The Tennessee Warbler is 11.5 cm (4.5 in) long, has a 19.69 cm (7.75 in) wingspan and weighs roughly 10 g. The breeding male has olive back, shoulders, rump and vent. The flight feathers are brownish-black. It has a slate gray neck, crown and eyeline. The underside is a gray-white. The female is similar to the male, but is much duller and has a greener tinge to the underside. This bird has long wings, short tail and a thin, pointy bill. Juveniles and first-year birds are quite similar to the female. The bird can be confused with the Red-eyed Vireo, which is larger, moves more deliberately and sings constantly.
Habitat and Distribution
It breeds from the Adirondack Mountains in New York through northern Vermont, New Hampshire, and Maine north and west throughout much of Canada. Also found breeding in northeast Minnesota and northern Upper Peninsula of Michigan. It is migratory, wintering in southern Central America and northern Colombia and Venezuela,as well as Ecuador. This bird was named from a specimen collected in Tennessee where it may appear during migration.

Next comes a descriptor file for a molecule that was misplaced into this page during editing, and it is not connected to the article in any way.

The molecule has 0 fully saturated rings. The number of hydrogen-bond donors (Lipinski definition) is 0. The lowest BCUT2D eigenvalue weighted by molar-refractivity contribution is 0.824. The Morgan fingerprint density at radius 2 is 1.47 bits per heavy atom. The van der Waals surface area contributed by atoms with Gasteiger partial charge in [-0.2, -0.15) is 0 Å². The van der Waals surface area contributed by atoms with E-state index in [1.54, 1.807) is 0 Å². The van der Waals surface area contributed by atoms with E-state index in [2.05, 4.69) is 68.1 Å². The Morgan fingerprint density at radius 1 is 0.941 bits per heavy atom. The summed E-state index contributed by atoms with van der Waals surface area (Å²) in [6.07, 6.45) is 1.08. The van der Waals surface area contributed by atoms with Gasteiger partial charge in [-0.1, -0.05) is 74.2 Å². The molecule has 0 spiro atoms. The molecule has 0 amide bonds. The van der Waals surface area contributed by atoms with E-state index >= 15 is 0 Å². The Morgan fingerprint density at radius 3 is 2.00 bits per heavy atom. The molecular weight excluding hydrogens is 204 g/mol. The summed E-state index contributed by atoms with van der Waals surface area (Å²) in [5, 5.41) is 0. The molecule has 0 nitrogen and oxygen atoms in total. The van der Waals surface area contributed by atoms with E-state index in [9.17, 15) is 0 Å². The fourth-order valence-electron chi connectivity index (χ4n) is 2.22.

They feed mainly on insects and prefer the Spruce Budworm. It also likes flower nectar, fruit and some seeds. Like most other Warblers,it is nervous and quick while foraging. It creeps along branches and is found at all levels.
The Tennessee Warblers make a cup shaped nest made of dried grasses and moss lined with finer grasses, stems and hair. The nest can be placed on the ground or above a bog in moss or in the base of a shrub. The nest is built by the female and she lays 4 to 7 white eggs with brown splotches on them.
Calls and Songs
Their song has three parts, which can be repeated endlessly:tecky tecky tecky tick tick tick tick tyew!tyew!tyew!tyew! The call is a sharp tyick. The flight call is a buzzy zzee.